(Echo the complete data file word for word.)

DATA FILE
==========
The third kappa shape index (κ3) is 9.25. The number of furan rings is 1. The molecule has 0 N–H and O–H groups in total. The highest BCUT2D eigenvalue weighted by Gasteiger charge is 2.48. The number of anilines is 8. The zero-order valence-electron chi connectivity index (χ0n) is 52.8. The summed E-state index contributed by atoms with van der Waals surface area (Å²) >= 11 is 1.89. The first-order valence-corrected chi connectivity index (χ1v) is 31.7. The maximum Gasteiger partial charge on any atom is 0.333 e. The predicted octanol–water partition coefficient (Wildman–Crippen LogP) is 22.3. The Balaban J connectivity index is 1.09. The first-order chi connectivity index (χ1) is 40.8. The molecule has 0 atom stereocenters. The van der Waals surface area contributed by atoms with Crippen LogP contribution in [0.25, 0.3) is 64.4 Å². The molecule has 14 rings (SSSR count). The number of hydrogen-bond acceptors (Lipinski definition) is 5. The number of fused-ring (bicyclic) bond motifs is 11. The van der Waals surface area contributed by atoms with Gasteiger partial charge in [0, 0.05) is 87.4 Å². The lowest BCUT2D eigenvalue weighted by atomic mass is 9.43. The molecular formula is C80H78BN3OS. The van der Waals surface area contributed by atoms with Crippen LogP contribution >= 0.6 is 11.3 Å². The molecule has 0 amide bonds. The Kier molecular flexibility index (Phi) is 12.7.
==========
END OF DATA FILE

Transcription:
The third kappa shape index (κ3) is 9.25. The number of furan rings is 1. The molecule has 0 N–H and O–H groups in total. The highest BCUT2D eigenvalue weighted by Gasteiger charge is 2.48. The number of anilines is 8. The zero-order valence-electron chi connectivity index (χ0n) is 52.8. The summed E-state index contributed by atoms with van der Waals surface area (Å²) >= 11 is 1.89. The first-order valence-corrected chi connectivity index (χ1v) is 31.7. The maximum Gasteiger partial charge on any atom is 0.333 e. The predicted octanol–water partition coefficient (Wildman–Crippen LogP) is 22.3. The Balaban J connectivity index is 1.09. The first-order chi connectivity index (χ1) is 40.8. The molecule has 0 atom stereocenters. The van der Waals surface area contributed by atoms with Crippen LogP contribution in [0.25, 0.3) is 64.4 Å². The molecule has 14 rings (SSSR count). The number of hydrogen-bond acceptors (Lipinski definition) is 5. The number of fused-ring (bicyclic) bond motifs is 11. The van der Waals surface area contributed by atoms with Gasteiger partial charge in [0, 0.05) is 87.4 Å². The lowest BCUT2D eigenvalue weighted by atomic mass is 9.43. The molecular formula is C80H78BN3OS. The van der Waals surface area contributed by atoms with Crippen LogP contribution >= 0.6 is 11.3 Å². The molecule has 0 amide bonds. The Kier molecular flexibility index (Phi) is 12.7.